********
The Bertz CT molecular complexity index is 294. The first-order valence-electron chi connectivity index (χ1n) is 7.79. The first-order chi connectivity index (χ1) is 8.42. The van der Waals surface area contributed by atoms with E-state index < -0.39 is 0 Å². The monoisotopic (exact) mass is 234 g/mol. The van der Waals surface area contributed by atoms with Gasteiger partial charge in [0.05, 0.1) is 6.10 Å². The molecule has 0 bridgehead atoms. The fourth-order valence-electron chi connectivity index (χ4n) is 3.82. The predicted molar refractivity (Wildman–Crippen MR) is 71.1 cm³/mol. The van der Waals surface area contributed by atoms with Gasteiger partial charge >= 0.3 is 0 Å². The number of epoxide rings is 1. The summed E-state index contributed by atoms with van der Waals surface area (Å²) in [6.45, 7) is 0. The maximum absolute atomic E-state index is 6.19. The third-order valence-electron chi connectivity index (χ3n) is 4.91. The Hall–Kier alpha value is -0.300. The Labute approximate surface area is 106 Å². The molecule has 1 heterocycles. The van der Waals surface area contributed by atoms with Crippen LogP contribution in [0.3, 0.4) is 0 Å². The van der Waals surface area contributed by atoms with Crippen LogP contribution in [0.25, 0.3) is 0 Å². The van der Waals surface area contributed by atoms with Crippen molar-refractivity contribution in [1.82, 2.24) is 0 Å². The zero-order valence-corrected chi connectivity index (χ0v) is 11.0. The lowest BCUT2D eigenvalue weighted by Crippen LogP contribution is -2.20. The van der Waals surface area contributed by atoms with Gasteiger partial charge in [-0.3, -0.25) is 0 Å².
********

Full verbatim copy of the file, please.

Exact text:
The Bertz CT molecular complexity index is 294. The first-order valence-electron chi connectivity index (χ1n) is 7.79. The first-order chi connectivity index (χ1) is 8.42. The van der Waals surface area contributed by atoms with E-state index < -0.39 is 0 Å². The monoisotopic (exact) mass is 234 g/mol. The van der Waals surface area contributed by atoms with Gasteiger partial charge in [0.05, 0.1) is 6.10 Å². The molecule has 0 bridgehead atoms. The fourth-order valence-electron chi connectivity index (χ4n) is 3.82. The predicted molar refractivity (Wildman–Crippen MR) is 71.1 cm³/mol. The van der Waals surface area contributed by atoms with Gasteiger partial charge >= 0.3 is 0 Å². The number of epoxide rings is 1. The summed E-state index contributed by atoms with van der Waals surface area (Å²) in [6.45, 7) is 0. The maximum absolute atomic E-state index is 6.19. The third-order valence-electron chi connectivity index (χ3n) is 4.91. The Hall–Kier alpha value is -0.300. The Labute approximate surface area is 106 Å². The molecule has 1 heterocycles. The van der Waals surface area contributed by atoms with Crippen LogP contribution in [0.3, 0.4) is 0 Å². The van der Waals surface area contributed by atoms with Crippen LogP contribution in [0.25, 0.3) is 0 Å². The van der Waals surface area contributed by atoms with Crippen molar-refractivity contribution in [1.82, 2.24) is 0 Å². The zero-order valence-corrected chi connectivity index (χ0v) is 11.0. The lowest BCUT2D eigenvalue weighted by Crippen LogP contribution is -2.20. The van der Waals surface area contributed by atoms with Gasteiger partial charge in [-0.3, -0.25) is 0 Å².